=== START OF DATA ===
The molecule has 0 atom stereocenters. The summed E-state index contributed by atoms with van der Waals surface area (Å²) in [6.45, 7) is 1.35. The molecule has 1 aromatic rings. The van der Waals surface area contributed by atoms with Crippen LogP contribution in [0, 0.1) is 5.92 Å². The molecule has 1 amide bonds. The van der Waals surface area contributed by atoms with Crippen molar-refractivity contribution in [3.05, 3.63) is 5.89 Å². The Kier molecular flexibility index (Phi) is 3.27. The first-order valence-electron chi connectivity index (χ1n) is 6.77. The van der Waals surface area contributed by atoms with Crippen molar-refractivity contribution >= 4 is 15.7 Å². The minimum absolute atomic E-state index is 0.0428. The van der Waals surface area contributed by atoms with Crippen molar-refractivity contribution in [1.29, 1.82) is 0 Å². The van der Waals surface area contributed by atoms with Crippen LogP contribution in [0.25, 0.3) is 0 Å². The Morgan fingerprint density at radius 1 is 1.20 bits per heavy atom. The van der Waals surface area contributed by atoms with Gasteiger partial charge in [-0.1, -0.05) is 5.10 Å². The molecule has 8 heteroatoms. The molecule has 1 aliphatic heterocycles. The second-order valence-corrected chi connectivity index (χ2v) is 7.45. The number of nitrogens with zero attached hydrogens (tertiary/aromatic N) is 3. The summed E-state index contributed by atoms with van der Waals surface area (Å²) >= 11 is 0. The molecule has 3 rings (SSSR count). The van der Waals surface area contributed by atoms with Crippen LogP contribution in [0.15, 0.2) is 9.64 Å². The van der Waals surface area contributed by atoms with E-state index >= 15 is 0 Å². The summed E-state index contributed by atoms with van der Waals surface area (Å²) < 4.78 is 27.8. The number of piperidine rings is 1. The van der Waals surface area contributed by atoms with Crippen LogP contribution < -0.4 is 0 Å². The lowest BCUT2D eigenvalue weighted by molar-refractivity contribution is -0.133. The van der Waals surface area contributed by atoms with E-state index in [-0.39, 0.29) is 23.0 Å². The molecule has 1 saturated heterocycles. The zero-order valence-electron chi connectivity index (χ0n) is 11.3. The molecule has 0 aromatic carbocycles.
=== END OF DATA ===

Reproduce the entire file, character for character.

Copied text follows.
The molecule has 0 atom stereocenters. The summed E-state index contributed by atoms with van der Waals surface area (Å²) in [6.45, 7) is 1.35. The molecule has 1 aromatic rings. The van der Waals surface area contributed by atoms with Crippen LogP contribution in [0, 0.1) is 5.92 Å². The molecule has 1 amide bonds. The van der Waals surface area contributed by atoms with Crippen molar-refractivity contribution in [3.05, 3.63) is 5.89 Å². The Kier molecular flexibility index (Phi) is 3.27. The first-order valence-electron chi connectivity index (χ1n) is 6.77. The van der Waals surface area contributed by atoms with Crippen molar-refractivity contribution >= 4 is 15.7 Å². The minimum absolute atomic E-state index is 0.0428. The van der Waals surface area contributed by atoms with Crippen molar-refractivity contribution in [1.29, 1.82) is 0 Å². The van der Waals surface area contributed by atoms with Crippen LogP contribution in [0.25, 0.3) is 0 Å². The Morgan fingerprint density at radius 1 is 1.20 bits per heavy atom. The van der Waals surface area contributed by atoms with Gasteiger partial charge in [-0.1, -0.05) is 5.10 Å². The molecule has 8 heteroatoms. The molecule has 1 aliphatic heterocycles. The second-order valence-corrected chi connectivity index (χ2v) is 7.45. The number of nitrogens with zero attached hydrogens (tertiary/aromatic N) is 3. The summed E-state index contributed by atoms with van der Waals surface area (Å²) >= 11 is 0. The molecule has 3 rings (SSSR count). The van der Waals surface area contributed by atoms with Crippen LogP contribution in [0.15, 0.2) is 9.64 Å². The van der Waals surface area contributed by atoms with E-state index >= 15 is 0 Å². The summed E-state index contributed by atoms with van der Waals surface area (Å²) < 4.78 is 27.8. The number of piperidine rings is 1. The van der Waals surface area contributed by atoms with Crippen LogP contribution < -0.4 is 0 Å². The lowest BCUT2D eigenvalue weighted by molar-refractivity contribution is -0.133. The van der Waals surface area contributed by atoms with E-state index in [-0.39, 0.29) is 23.0 Å². The molecule has 1 saturated heterocycles. The zero-order valence-electron chi connectivity index (χ0n) is 11.3. The molecule has 0 aromatic carbocycles.